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Sitting pretty

(Photograph) - Anne Wallace explains how this Charles Rennie Mackintosh chair can be a seat of learning

Charles Rennie Mackintosh 1868-1928

Mackintosh trained as an architect, but was also a designer and painter.

Together with friends he had met at art school, he formed the "Spook School" which made highly decorative, sinuous art and artefacts. In 1901 he was appointed architect to Honeyman and Keppie and was responsible for, among other buildings, the Glasgow School of Art. He spent his final years in the south of France painting delicate watercolours.

When is a chair not a chair? Does it always have four legs, a back, arms? And what about materials: what are the most comfortableuncomfortable fabrics? All of these questions can be answered using this Mackintosh chair as a starting point.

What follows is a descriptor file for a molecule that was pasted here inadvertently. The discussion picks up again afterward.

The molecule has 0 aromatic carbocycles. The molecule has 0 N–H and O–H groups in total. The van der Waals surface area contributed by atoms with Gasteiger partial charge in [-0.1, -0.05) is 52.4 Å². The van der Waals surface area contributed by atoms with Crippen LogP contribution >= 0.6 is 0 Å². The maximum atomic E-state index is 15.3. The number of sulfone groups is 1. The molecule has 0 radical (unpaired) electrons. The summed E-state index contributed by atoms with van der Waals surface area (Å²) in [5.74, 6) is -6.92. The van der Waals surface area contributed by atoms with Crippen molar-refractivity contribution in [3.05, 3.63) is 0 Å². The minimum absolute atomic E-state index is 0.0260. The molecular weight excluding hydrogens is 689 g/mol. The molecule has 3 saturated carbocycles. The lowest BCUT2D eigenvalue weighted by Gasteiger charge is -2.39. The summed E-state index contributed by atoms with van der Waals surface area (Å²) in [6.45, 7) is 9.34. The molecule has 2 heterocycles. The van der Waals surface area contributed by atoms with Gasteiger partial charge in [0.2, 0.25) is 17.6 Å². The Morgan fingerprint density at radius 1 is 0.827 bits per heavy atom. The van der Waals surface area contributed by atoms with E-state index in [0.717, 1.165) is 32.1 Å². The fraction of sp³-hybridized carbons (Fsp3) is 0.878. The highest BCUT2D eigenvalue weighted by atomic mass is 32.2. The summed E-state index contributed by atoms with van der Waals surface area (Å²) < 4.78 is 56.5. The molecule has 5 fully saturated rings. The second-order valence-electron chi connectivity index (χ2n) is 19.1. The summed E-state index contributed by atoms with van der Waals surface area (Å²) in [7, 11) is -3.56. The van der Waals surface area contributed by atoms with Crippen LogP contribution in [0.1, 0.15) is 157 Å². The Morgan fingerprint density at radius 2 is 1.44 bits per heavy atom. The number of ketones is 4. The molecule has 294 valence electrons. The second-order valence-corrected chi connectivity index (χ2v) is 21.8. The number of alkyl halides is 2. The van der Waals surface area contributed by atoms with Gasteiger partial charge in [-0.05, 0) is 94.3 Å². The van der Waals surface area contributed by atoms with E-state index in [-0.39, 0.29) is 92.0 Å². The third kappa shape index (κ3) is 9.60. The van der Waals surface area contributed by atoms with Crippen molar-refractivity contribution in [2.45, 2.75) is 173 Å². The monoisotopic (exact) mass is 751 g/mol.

This high-back chair was designed by Charles Rennie Mackintosh and made of oak, a wood popular with the Arts and Crafts movement of the time. This was an aesthetic movement of the late 19th and early 20th-century which promoted good design and craftsmanship and which was mainly concerned with the decorative arts. It is stained dark, as was the fashion, and has modern horsehair upholstery. Mackintosh was well known for designing furniture for particular places to complement the interior. There was generally a contrast of light, painted furniture against a dark background or dark furniture against a light background.

The controversial high back incorporates an oval cut-out, far above the reach of any possible head. Each slat has Mackintosh's trademark incised decoration of tiny squares. Two strong back slats run to the bottom rail, secured on the way by screws.